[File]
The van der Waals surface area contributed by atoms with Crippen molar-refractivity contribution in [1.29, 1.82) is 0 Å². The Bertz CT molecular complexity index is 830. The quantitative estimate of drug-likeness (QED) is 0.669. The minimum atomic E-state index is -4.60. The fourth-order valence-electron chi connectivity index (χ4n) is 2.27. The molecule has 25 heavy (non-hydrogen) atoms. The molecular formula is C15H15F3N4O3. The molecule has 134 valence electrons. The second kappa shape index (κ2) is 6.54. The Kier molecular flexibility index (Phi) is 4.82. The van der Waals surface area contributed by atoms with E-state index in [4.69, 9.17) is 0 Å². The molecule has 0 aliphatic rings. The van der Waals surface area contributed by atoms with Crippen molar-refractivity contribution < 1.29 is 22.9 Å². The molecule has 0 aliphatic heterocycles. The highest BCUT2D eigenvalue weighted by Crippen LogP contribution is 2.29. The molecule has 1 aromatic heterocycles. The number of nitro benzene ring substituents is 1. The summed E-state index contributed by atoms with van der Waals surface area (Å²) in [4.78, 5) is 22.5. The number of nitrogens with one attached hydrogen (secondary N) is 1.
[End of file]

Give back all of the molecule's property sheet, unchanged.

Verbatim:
The van der Waals surface area contributed by atoms with Crippen molar-refractivity contribution in [1.29, 1.82) is 0 Å². The Bertz CT molecular complexity index is 830. The quantitative estimate of drug-likeness (QED) is 0.669. The minimum atomic E-state index is -4.60. The fourth-order valence-electron chi connectivity index (χ4n) is 2.27. The molecule has 25 heavy (non-hydrogen) atoms. The molecular formula is C15H15F3N4O3. The molecule has 134 valence electrons. The second kappa shape index (κ2) is 6.54. The Kier molecular flexibility index (Phi) is 4.82. The van der Waals surface area contributed by atoms with E-state index in [4.69, 9.17) is 0 Å². The molecule has 0 aliphatic rings. The van der Waals surface area contributed by atoms with Crippen molar-refractivity contribution < 1.29 is 22.9 Å². The molecule has 0 aliphatic heterocycles. The highest BCUT2D eigenvalue weighted by Crippen LogP contribution is 2.29. The molecule has 1 aromatic heterocycles. The number of nitro benzene ring substituents is 1. The summed E-state index contributed by atoms with van der Waals surface area (Å²) in [4.78, 5) is 22.5. The number of nitrogens with one attached hydrogen (secondary N) is 1.